The Silver Jubilee Issue of 1935
The 1935 Silver Jubilee Issue, which commemorated the 25th anniversary of King George V's accession to the throne, was the first to be produced by the CBN. It is a very pretty, well designed set, that offers some nice opportunities for the specialist looking to form a smaller, more focused collection. There are not a lot of paper varieties, or shades, or plate flaws. However, there are a decent number of plate blocks, imperfs, and proofs, as well as OHMS perfins to challenge you. The real challenge though lies in the plate proof cross gutter blocks, of which only two sets are reported to exist, and can set you back over $17,500!
The 1c, 2c and 5c values of this series were printed in sheets of 400, which were guillotined into four post office panes of 100 stamps. The 3c, 10c and 13c were printed in sheets of 200, which were guillotined into four post office sheets of 50 stamps each. The sheets had large gutters, which were guillotined, so that starting with this issue, there are no more straight edged stamps. All stamps should have perforations on all four sides.
One thing that makes this set simpler to collect is that there are no booklets, and no coil stamps.
The issue was released on May 4, 1935.
The Stamp Designs, Issue Quantities
- Deep bright green.
- Deep dull green.
- Deep green.
- Bright rose red.
- Deep rose red.
- Dark rose red.
- Occasionally the cream gum has a streaky appearance, with small spots in which the gum is thinner than on the rest of the stamp.
- Occasionally the gum is a deeper yellowish cream colour with a bit more of a shine.
- 1c deep green: plates 1-2.
- 2c brown: plates 1-2.
- 3c deep rose-red: plates 1-3.
- 5c Prussian blue: plates 1-2.
- 10c deep green: plates 1-2.
- 13c dark blue: plates 1-2.
- The 1c Weeping Princess - which shows a dot below the Princess' right eye. It occurs on position 21 on the upper right pane from plate 1.
- The 13c Shilling Mark - which is a small white upward stroke that appears between and above the 1 and 3 of the left "13". It is caused by a flaw in the die, and occurs on position 78 of the upper right pane of plate 1.
- 25 different essays, being 3-6 items for each denomination of the set. Many of these bear little resemblance to the issued stamps, being either completely different designs, or only selected elements of the completed design.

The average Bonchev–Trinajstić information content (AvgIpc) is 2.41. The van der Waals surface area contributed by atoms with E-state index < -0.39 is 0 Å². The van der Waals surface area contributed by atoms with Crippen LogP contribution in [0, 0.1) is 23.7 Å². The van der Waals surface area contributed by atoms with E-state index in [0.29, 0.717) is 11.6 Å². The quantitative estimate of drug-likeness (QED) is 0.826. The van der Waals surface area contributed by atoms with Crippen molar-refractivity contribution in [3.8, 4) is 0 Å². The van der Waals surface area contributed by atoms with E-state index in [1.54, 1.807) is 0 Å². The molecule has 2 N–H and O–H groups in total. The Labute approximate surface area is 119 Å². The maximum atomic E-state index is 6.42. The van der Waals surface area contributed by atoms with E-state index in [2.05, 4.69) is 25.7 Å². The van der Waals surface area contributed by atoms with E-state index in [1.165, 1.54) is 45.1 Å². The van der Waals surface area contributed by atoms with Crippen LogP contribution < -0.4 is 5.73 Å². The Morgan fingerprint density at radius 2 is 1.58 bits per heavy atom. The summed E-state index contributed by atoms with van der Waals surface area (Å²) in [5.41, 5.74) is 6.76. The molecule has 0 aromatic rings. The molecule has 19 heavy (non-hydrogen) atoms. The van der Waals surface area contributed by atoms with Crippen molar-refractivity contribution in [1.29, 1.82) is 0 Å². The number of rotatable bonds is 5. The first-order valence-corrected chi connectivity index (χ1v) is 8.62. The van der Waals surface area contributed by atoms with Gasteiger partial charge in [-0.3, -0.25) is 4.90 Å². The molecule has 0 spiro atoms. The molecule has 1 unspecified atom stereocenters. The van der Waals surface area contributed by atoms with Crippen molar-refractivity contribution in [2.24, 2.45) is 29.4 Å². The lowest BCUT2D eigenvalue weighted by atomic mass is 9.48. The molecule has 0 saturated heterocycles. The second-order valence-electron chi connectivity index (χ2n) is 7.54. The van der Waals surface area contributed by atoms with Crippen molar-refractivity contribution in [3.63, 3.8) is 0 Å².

- 24 different progressive proofs or die proofs. With the exception of the 13c, which has only one such proof, all the other values have between 3 and 6 proofs each.
- 6 different plate proofs, one of each value.
- 14 different trial colour proofs.
- Essays of the vignette either die sunk on card, or photographic.
- Photographic essays of the preliminary design.
- Photographic essays of the completed design.
- Essays of completely different designs.
- Two sets of cross gutter blocks as shown below, from the centre of the sheets. These are the rarest and most expensive items from this issue, being valued in Unitrade at $17,500 per set.
- Vertical or horizontal gutter block sets taken from the remaining rows that were adjacent to the cross gutter blocks.
- Vertical strips of 4 with wide horizontal gutter, taken from the proofs remaining in the columns adjacent to the cross gutter blocks.
- Singles or pairs of the remaining proofs left after removing the 72 proofs that form the inside edges of the four panes. So for the 3c, 10c and 13c values that had 400 proofs, this would leave 328 proofs that could be cut into either singles, horizontal pairs or vertical pairs. For the 1c, 2c and 5c, of which 800 proofs were printed, removing the middle columns and rows should result in the removal of 144 proofs, leaving 656 proofs, which could be similarly cut.
The large size of the stamps in this set makes them ideal for the collection of CDS cancellations. In this regard, the 1c, 2c and 3c values are very inexpensive and can still occasionally be found in large accumulations. The other values are more expensive, and harder to find in bulk, but with patience, a really nice and extensive collection could be formed of cancellations from the smaller post offices in any one, or combination of the 10 provinces.
Both the 1c and 2c values are known precancelled in one single style, which I assume is the three pairs of horizontal parallel lines. However, as I have never seen them personally, I would appreciate clarification on this point from any reader who knows the answer.
This concludes my discussion of this first commemorative issue of the post 1934 CBN era. As with all earlier issues I have written about, you can hopefully see that there is far more to this issue than meets the eye. As I said last week, this is my last post until the second week of December, when I should be all settled into our new house in New Brunswick. Once settled, I will write about one of my favourite sets of this era: the 1935-37 Dated Die Issue.